Just after we dropped the trout off to the Puzeys, I drove home to find Danny the fisherman waiting to give us a fresh crab. His boat came in before this weather could catch them out at sea, but they had to leave some of their lobster traps set, and we hope they won't lose too many in the storm.
Lobsters are selling for 3 times the money that crabs are at the moment, so crabs are almost considered a by-catch. They are delicious nonetheless, and easy to prepare. The back of a hatchet is a great tool for breaking into the shell, and the pincers on the ends of the legs are perfect for removing meat. If I haven't said it before, a good hatchet is invaluable.
Aside from doing a few hours' work in the village cafe, I took the opportunity to do some 'inside jobs'. And although the house doesn't look much cleaner than when I started, I did manage to finish these jars of apple and cranberry chutney using a simple recipe I found online.
Chutneys are not a huge part of American cooking; the term is Anglo-Indian and refers to any condiment made from contrasting spices and vegetables to accompany a main meal. The British developed a taste for it from their 'involvement' with the Indian sub continent. Our palate tends to favour the fruit/sugar/vinegar recipes, which are also easy to store and use fruits we have gluts of like apples and green tomatoes. And it looks prettier in front of the window than the view outside does.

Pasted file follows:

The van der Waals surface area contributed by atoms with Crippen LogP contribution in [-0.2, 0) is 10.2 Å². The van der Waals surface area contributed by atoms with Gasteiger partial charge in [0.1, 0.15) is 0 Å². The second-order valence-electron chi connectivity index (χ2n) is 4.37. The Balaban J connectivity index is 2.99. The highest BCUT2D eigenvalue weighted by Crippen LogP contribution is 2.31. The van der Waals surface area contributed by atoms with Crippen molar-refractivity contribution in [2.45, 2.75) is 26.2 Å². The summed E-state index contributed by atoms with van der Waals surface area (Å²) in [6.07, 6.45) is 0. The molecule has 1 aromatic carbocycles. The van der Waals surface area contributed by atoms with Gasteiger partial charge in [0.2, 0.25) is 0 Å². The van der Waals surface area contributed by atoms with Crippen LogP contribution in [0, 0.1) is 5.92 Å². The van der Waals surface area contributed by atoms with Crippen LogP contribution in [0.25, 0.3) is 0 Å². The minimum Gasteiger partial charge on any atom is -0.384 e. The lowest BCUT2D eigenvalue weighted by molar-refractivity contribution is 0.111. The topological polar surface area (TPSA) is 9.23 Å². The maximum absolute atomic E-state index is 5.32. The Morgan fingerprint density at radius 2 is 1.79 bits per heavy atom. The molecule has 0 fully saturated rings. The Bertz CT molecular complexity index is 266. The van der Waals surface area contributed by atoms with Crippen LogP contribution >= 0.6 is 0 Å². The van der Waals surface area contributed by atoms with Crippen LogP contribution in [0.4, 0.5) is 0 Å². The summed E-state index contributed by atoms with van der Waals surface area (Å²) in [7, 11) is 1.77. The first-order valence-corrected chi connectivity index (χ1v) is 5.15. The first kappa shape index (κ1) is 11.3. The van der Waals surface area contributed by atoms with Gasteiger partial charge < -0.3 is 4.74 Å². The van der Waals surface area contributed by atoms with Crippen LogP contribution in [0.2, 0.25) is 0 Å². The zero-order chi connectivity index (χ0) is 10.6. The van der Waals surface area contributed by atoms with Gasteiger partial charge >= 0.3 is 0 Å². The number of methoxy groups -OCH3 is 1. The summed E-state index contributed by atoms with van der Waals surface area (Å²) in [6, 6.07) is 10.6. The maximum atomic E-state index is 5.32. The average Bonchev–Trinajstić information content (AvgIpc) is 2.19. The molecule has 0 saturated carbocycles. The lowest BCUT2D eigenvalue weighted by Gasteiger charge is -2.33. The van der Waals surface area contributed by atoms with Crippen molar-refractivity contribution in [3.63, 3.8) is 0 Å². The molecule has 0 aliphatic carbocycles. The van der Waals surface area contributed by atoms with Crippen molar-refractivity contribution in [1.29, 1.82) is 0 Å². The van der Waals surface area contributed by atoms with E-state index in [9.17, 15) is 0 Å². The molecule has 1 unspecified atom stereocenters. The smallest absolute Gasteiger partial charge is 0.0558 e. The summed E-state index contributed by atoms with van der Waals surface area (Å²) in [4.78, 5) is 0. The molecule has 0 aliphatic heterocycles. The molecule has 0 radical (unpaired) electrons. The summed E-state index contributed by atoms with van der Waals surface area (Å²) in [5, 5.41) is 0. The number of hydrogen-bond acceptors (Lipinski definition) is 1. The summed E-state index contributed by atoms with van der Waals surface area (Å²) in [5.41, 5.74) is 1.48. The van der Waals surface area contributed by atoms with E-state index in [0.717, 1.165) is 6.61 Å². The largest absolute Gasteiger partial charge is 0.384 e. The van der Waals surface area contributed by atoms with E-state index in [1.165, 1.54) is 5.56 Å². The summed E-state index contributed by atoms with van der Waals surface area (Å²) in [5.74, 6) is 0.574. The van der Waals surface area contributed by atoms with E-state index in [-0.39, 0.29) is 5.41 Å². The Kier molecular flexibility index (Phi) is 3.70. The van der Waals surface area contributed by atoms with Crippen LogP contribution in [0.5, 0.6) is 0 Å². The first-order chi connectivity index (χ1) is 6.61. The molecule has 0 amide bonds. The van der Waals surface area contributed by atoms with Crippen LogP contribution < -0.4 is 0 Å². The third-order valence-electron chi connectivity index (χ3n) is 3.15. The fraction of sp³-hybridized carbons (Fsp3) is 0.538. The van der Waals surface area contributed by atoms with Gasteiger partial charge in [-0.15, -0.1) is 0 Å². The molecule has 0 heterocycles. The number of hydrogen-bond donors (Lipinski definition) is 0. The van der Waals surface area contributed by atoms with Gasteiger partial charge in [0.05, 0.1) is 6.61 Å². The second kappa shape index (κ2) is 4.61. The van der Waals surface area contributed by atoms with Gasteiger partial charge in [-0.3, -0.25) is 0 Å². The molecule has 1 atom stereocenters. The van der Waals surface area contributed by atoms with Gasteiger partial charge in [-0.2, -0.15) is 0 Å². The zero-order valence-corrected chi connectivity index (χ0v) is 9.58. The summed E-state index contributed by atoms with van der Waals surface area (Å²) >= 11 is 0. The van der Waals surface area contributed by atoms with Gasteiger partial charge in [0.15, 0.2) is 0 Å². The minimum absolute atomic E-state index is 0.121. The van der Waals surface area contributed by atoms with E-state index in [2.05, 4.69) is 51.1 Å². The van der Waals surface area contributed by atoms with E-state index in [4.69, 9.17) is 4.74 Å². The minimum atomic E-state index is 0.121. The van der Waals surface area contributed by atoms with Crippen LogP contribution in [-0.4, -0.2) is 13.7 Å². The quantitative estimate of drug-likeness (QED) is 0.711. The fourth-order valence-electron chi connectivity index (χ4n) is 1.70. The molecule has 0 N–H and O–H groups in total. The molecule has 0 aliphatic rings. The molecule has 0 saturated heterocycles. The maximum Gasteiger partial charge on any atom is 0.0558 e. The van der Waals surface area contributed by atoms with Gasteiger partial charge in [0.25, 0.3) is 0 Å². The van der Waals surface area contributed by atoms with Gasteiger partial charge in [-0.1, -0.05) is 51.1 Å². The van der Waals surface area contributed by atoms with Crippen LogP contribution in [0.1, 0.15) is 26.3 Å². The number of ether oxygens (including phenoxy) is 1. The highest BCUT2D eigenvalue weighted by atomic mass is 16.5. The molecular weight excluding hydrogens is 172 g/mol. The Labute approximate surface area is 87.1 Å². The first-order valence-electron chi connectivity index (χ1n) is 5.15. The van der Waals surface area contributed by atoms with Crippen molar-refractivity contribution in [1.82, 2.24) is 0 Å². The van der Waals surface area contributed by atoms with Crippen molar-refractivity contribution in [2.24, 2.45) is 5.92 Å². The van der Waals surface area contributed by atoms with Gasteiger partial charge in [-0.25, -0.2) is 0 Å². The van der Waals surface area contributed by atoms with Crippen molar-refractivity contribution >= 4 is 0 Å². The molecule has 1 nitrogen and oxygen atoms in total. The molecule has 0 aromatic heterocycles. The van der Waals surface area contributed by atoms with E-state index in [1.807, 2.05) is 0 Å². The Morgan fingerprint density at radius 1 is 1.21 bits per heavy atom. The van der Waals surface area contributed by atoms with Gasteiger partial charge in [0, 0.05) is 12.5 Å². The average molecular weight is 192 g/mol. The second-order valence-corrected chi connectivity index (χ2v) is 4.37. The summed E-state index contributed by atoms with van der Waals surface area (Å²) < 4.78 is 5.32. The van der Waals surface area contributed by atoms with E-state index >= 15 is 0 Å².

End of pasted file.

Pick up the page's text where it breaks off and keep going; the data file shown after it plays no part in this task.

The chutney is forming part of our preparations for Christmas. I know it's still 3 months or so away but we're making a concentrated effort to cook a Christmas meal composed wholly from what we can put away this harvest season. Chutney needs a few months to 'improve' and allow the flavors to develop. Mike loves cold meats on Boxing Day (Dec 26th) and this will be a welcome addition, although until I shoot it or harvest it, I'm not yet sure what meat that will be!
I hope this storm doesn't blow the last of my cooking apples off the tree before the travelling cider press comes in a couple of weeks.